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Old 03-07-2010, 05:41   #48
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Originally Posted by Seahunter View Post
Eric, when the AK comes in the 802 responds in kind, that's how they know.
As further verification of my bench test showing that the 802 does not "respond in kind" to receipt of an ACK from the coast station:

From ITU-R M.541-9 Operational prodedures for the use of digital selective-calling equipment in the maritime mobile service

If an acknowledgement is received further transmission of the call sequence should not take place. On receipt of an acknowledgement which indicates ability to comply, the DSC procedures are complete and both coast station and ship station should communicate on the working frequencies agreed with no further exchange of DSC calls.

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Old 03-07-2010, 06:22   #49
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Actually I have two HF radios and two antennas. One is the Icom M802 - without the DSC activated by installing an antenna for it. HF Radios are, IMHO, a vital safety feature on a cruising boat for weather, cruiser nets, and long range email/data services. In the boat/cruiser nets arena communication with other boats in your "flotilla" - say in the Pacific, or ARC or TransARC - gives you access to vital and valuable advise and assistance for less than "MAYDAY" situations. But HF radios are rarely, if ever, left "on" 24/7 or longer so as a "MAYDAY" device it is very low on the priority list. And salt water and the ocean atmosphere is very hard on HF equipment, cables, and antennas. Solar activity and a host of other complications make HF transmissions extremely variable from mere miles to worldwide. So as a "reliable" or useful "threat to life" communications system it is not viable any more than having the ability to utilize Morse code is useful.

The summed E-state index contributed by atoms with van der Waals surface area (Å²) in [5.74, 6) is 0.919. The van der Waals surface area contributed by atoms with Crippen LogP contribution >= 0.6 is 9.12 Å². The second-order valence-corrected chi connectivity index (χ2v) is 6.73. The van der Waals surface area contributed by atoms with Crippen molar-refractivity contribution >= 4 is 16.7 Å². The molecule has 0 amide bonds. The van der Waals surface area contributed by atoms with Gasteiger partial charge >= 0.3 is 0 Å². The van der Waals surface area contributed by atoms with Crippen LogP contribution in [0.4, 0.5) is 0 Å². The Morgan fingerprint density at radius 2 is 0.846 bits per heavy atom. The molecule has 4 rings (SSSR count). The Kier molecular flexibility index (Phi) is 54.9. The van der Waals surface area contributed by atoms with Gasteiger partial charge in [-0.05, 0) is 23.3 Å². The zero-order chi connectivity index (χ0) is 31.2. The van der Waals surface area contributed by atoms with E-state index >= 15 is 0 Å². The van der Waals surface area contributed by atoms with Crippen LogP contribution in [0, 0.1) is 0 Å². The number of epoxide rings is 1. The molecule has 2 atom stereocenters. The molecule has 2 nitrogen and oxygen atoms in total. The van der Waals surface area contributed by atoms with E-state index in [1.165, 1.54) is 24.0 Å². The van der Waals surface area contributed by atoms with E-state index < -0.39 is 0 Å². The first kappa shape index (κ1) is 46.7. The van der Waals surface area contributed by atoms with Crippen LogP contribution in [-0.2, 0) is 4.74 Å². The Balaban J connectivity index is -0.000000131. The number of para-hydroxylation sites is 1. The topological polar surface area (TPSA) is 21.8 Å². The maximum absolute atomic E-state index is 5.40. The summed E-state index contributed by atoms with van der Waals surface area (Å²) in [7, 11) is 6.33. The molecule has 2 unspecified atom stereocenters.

- - VHF DSC is enormously valuable both for everyday "non-net" calls to/from friends and as a safety device since its 24/7 use underway is normal.
- - For "MAYDAY" situations (or potentially imminent "threat to life" situations) out of range of VHF, the EPIRB is the only viable, sure answer to getting assistance. The only action necessary is to pull the cord or with some models, water immersion will take care of your distress call while you are dealing with the immediate problem of keeping yourself and crew alive.
- - Use that money needed to buy/install the second HF antenna to purchase an EPIRB.
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Old 03-07-2010, 17:10   #50